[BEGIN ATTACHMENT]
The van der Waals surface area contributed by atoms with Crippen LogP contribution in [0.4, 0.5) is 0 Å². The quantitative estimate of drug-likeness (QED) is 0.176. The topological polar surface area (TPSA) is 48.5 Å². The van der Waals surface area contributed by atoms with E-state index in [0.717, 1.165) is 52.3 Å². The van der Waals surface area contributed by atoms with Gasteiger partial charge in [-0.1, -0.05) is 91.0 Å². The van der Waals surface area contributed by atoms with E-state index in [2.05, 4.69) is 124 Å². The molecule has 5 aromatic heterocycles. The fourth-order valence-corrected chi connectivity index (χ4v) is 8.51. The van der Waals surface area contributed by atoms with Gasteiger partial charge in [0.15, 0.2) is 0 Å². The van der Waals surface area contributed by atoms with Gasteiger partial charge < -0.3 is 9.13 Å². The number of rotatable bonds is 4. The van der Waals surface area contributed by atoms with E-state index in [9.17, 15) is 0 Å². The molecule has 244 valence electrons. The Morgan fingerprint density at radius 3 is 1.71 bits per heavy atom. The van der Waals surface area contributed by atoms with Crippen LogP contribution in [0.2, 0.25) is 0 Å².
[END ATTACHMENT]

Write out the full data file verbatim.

The van der Waals surface area contributed by atoms with Crippen LogP contribution in [0.4, 0.5) is 0 Å². The quantitative estimate of drug-likeness (QED) is 0.176. The topological polar surface area (TPSA) is 48.5 Å². The van der Waals surface area contributed by atoms with E-state index in [0.717, 1.165) is 52.3 Å². The van der Waals surface area contributed by atoms with Gasteiger partial charge in [-0.1, -0.05) is 91.0 Å². The van der Waals surface area contributed by atoms with E-state index in [2.05, 4.69) is 124 Å². The molecule has 5 aromatic heterocycles. The fourth-order valence-corrected chi connectivity index (χ4v) is 8.51. The van der Waals surface area contributed by atoms with Gasteiger partial charge in [0.15, 0.2) is 0 Å². The van der Waals surface area contributed by atoms with Gasteiger partial charge < -0.3 is 9.13 Å². The number of rotatable bonds is 4. The van der Waals surface area contributed by atoms with E-state index in [9.17, 15) is 0 Å². The molecule has 244 valence electrons. The Morgan fingerprint density at radius 3 is 1.71 bits per heavy atom. The van der Waals surface area contributed by atoms with Crippen LogP contribution in [0.2, 0.25) is 0 Å².